The vast art collection amassed by David Rockefeller will go under the hammer at Christie’s New York from 8-10 May.
The auction house is calling the three-day auction ‘the most anticipated art world event of the spring season’.
The sale, which coincides with a substantial upswing in the art market, could make history by achieving the enormous sum of $1 billion.
No other estate auction has ever surpassed that figure.
All proceeds from the Christie’s auction, which includes significant Picasso, Monet, Matisse, Hopper and O’Keeffe works, will go to charity.
Rockefeller, a surname that still serves as a byword for affluence, is synonymous with a Gilded Age dynasty spearheaded by wealth and luxury lifestyle.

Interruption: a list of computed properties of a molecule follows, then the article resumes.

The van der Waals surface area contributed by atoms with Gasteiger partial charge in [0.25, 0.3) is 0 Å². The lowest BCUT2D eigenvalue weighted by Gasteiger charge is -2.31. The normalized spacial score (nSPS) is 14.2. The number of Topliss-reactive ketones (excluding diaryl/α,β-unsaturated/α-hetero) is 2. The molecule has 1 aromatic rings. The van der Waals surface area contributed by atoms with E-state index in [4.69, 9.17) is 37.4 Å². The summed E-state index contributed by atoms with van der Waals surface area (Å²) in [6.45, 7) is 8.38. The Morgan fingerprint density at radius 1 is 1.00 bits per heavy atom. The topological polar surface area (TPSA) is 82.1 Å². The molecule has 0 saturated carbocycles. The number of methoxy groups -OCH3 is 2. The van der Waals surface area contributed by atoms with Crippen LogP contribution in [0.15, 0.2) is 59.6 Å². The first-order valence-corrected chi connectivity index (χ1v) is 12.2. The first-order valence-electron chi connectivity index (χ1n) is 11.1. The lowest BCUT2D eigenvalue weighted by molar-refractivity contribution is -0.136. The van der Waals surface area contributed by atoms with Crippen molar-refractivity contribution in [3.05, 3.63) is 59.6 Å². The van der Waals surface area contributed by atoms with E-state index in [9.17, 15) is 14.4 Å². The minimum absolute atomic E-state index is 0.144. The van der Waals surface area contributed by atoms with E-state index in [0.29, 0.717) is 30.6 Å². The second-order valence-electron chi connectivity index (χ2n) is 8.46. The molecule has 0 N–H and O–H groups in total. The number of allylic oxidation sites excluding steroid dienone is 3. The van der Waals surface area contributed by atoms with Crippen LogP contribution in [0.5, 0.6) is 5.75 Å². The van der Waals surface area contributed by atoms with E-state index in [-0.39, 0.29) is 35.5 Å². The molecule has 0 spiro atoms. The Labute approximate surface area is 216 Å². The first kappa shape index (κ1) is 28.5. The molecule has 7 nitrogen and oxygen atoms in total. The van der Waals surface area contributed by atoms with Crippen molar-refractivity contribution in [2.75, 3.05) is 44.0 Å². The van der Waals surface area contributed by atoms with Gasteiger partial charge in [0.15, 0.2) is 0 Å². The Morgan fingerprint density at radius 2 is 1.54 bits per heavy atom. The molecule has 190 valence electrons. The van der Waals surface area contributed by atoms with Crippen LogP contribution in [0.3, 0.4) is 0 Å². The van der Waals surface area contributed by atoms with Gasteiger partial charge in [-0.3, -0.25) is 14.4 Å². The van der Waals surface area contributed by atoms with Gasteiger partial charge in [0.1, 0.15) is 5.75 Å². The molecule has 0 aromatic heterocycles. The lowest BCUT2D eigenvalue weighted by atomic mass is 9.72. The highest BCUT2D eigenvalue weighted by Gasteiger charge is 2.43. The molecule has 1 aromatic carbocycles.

David Rockefeller, to whom the collection on offer at Christie’s New York belonged, was a gentleman worthy of genteel nobility.
The former chairman and CEO of Chase Manhattan Bank led his extended family for decades until he passed away a year ago at age 101.
He inherited art but soon developed his own taste, outfitting his opulent homes with lush masterpieces by Monet, Matisse, O’Keeffe, Hopper, Picasso, Stuart and Cézanne.
He and his wife of 56 years, Peggy, also accrued 67 porcelain dinner services, including a Sèvres set that Napoleon had with him while in exile on Elba.
When he died, Rockefeller’s personal fortune stood at around $1.6 billion.
By that stage, he had already donated $1.4 billion to philanthropic causes aimed at education, nature conservation and cultural institutions like the Museum of Modern Art, which his mother co-founded in 1929.
Rockefeller’s will stipulated bequests of a further $650 million, so he and his advisers at Christie’s agreed to sell off almost everything in his personal estate after his death, with all proceeds to be donated—a charity auction to top them all.